In the English landscape, you often see a single, sizable and old tree standing in a flat and expansive landscape. Although it has the look of loneliness about it, it’s locational rootedness is a positive affirmation of its presence and its right to be there. It makes no apologies for its presence.
Whenever I see such a tree, it affirms in me “my right to be here” and I live and move through this beautiful world without any apology for my presence.
To courageously take in the palm of your hand that which you fear, and to gaze into it with discerning sight, is to empty it of all dread. What is understood has little power to frighten. Inner peace is deeply tied to our ability to understand. To understand is to be at peace.
I listen to the wanderer within. Wise and ancient voice, known, yet unknown, always calling me beyond myself; I’m awakened to my sense of pilgrimage, yet also to my roots and belonging.Between these two I live and dance.
The soft morning sunlight has this unassuming power to gladden the heart of things and to call them forth into the confidence of a new day. It’s not a glaring light shaking us into forceful wakefulness, but a gentle one, introducing and revealing the day with poise and with grace.
The still and mirror-like surface of the lake was suddenly broken by the rising of a large fish, its fins dripping droplets of orange in the light of the setting sun. A sublime moment of disclosure, an epiphany, then disappearing beneath its watery world as quickly as it arrived.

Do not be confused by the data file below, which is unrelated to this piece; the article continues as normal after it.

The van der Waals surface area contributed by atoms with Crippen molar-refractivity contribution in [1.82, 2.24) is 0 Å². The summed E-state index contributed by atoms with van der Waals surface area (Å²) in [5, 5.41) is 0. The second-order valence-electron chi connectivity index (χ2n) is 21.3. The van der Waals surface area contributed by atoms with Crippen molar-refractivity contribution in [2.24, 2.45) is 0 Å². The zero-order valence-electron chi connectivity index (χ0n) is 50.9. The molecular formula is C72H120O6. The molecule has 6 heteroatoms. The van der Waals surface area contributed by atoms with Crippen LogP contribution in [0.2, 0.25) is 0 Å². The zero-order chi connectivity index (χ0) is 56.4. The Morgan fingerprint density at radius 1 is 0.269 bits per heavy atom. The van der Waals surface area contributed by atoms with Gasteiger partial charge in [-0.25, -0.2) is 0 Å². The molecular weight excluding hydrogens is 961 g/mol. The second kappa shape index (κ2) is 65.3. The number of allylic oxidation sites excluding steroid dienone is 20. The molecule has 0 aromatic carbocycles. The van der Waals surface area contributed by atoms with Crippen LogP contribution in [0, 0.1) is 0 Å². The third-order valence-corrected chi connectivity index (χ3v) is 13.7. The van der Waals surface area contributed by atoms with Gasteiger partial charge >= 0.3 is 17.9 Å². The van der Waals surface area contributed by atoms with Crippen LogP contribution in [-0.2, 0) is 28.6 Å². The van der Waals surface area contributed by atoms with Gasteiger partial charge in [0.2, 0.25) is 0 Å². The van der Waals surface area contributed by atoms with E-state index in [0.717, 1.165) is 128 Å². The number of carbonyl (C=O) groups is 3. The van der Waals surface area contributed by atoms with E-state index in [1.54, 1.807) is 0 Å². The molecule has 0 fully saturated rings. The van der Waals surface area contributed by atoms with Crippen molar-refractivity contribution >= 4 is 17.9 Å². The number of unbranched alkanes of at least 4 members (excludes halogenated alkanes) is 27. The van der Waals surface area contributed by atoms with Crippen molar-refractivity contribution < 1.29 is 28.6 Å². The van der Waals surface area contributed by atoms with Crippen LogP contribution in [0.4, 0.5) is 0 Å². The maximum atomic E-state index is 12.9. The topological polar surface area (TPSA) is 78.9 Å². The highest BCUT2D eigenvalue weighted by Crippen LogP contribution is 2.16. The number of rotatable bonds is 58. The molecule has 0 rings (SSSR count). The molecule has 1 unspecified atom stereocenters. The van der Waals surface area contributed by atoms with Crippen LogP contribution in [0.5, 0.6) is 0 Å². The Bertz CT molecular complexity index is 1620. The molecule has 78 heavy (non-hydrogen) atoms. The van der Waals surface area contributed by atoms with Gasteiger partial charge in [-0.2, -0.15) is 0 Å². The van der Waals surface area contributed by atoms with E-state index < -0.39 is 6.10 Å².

I was reminded of the many thoughts, ideas and risings that have broken the surfaces of my life, and my responses to them – those that were acknowledged and actualised, and those that were simply left to sink below the surface again?
To live deliberately is a good thing. Goal-setting and to-do lists etc., certainly get things done. But to be overly deliberate in our living is limiting. It becomes exhausting. Everything has to be gruellingly willed into existence, and the inevitable price we pay is a form of tunnel vision and a loss in natural spontaneity and creativity.
The smell of the wet grass in this field reminded me of the African Bushveld.
We relish in describing ourselves as optimists, and there’s nothing wrong with that – it’s a good thing to be optimistic. However, in my quieter moments, as I’ve pondered on this, I’ve thought of our expressions of optimism as often having more to do with our fears than anything else. It’s a sobering thought.
Optimism is often used as a kind of protective armour we put on to shield us from all the vagaries of life. It’s a way of dealing with our fears. We bury them under a layer of false optimism, while all the time they eat away at us.
Oscar Wilde once said, “The basis of optimism is sheer terror.” Sounds a bit extreme, but I think I’m beginning to understand something of what he meant.
May your new year be filled with authentic optimism and encouragement.